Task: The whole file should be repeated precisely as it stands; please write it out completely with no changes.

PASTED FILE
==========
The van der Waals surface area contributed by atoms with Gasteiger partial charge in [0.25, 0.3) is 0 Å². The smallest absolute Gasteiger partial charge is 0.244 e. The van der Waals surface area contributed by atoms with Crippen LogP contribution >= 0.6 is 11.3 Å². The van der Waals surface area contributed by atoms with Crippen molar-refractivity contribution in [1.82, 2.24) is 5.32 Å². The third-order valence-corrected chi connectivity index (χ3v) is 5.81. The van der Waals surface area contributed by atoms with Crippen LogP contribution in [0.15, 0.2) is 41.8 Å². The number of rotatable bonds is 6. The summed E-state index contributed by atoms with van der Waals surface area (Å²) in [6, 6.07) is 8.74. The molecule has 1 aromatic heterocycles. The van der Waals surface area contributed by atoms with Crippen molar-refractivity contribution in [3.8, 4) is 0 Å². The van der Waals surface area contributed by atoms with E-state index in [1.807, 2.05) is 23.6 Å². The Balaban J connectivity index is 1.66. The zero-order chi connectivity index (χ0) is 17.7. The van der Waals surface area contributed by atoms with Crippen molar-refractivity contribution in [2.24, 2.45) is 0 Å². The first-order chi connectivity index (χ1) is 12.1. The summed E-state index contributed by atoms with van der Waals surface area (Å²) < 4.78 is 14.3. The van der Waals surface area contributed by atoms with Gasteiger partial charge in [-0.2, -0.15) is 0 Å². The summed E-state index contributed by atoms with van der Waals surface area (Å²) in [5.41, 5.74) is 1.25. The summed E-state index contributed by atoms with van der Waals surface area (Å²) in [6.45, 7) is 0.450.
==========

The van der Waals surface area contributed by atoms with Gasteiger partial charge in [0.25, 0.3) is 0 Å². The smallest absolute Gasteiger partial charge is 0.244 e. The van der Waals surface area contributed by atoms with Crippen LogP contribution >= 0.6 is 11.3 Å². The van der Waals surface area contributed by atoms with Crippen molar-refractivity contribution in [1.82, 2.24) is 5.32 Å². The third-order valence-corrected chi connectivity index (χ3v) is 5.81. The van der Waals surface area contributed by atoms with Crippen LogP contribution in [0.15, 0.2) is 41.8 Å². The number of rotatable bonds is 6. The summed E-state index contributed by atoms with van der Waals surface area (Å²) in [6, 6.07) is 8.74. The molecule has 1 aromatic heterocycles. The van der Waals surface area contributed by atoms with Crippen molar-refractivity contribution in [3.8, 4) is 0 Å². The van der Waals surface area contributed by atoms with E-state index in [1.807, 2.05) is 23.6 Å². The Balaban J connectivity index is 1.66. The zero-order chi connectivity index (χ0) is 17.7. The van der Waals surface area contributed by atoms with Crippen molar-refractivity contribution in [2.24, 2.45) is 0 Å². The first-order chi connectivity index (χ1) is 12.1. The summed E-state index contributed by atoms with van der Waals surface area (Å²) < 4.78 is 14.3. The van der Waals surface area contributed by atoms with Gasteiger partial charge in [-0.2, -0.15) is 0 Å². The summed E-state index contributed by atoms with van der Waals surface area (Å²) in [5.41, 5.74) is 1.25. The summed E-state index contributed by atoms with van der Waals surface area (Å²) in [6.45, 7) is 0.450.